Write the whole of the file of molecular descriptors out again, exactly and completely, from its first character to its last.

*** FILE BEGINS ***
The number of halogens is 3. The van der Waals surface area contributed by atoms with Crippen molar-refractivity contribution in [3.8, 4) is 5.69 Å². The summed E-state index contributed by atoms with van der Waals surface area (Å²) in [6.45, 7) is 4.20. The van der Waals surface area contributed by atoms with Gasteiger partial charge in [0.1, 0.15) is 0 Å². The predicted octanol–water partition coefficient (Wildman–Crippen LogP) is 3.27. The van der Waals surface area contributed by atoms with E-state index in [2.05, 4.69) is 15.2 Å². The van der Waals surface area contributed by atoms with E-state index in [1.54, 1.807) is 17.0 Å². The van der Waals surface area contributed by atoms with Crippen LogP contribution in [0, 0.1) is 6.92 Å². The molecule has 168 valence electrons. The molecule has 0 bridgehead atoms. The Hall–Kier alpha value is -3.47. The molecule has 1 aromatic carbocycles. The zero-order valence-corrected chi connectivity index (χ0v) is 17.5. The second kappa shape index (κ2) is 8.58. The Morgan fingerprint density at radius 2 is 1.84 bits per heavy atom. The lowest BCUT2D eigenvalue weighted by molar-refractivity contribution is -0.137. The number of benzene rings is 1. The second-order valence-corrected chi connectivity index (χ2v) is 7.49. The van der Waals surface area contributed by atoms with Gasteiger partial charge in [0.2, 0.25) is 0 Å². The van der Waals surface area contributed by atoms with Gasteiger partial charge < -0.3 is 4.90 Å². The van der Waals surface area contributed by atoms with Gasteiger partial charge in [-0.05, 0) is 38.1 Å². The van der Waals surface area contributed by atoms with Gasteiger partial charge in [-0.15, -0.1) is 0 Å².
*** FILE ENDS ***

The number of halogens is 3. The van der Waals surface area contributed by atoms with Crippen molar-refractivity contribution in [3.8, 4) is 5.69 Å². The summed E-state index contributed by atoms with van der Waals surface area (Å²) in [6.45, 7) is 4.20. The van der Waals surface area contributed by atoms with Gasteiger partial charge in [0.1, 0.15) is 0 Å². The predicted octanol–water partition coefficient (Wildman–Crippen LogP) is 3.27. The van der Waals surface area contributed by atoms with E-state index in [2.05, 4.69) is 15.2 Å². The van der Waals surface area contributed by atoms with E-state index in [1.54, 1.807) is 17.0 Å². The van der Waals surface area contributed by atoms with Crippen LogP contribution in [0, 0.1) is 6.92 Å². The molecule has 168 valence electrons. The molecule has 0 bridgehead atoms. The Hall–Kier alpha value is -3.47. The molecule has 1 aromatic carbocycles. The zero-order valence-corrected chi connectivity index (χ0v) is 17.5. The second kappa shape index (κ2) is 8.58. The Morgan fingerprint density at radius 2 is 1.84 bits per heavy atom. The lowest BCUT2D eigenvalue weighted by molar-refractivity contribution is -0.137. The number of benzene rings is 1. The second-order valence-corrected chi connectivity index (χ2v) is 7.49. The van der Waals surface area contributed by atoms with Gasteiger partial charge in [0.2, 0.25) is 0 Å². The van der Waals surface area contributed by atoms with Gasteiger partial charge < -0.3 is 4.90 Å². The van der Waals surface area contributed by atoms with Gasteiger partial charge in [-0.05, 0) is 38.1 Å². The van der Waals surface area contributed by atoms with Gasteiger partial charge in [-0.15, -0.1) is 0 Å².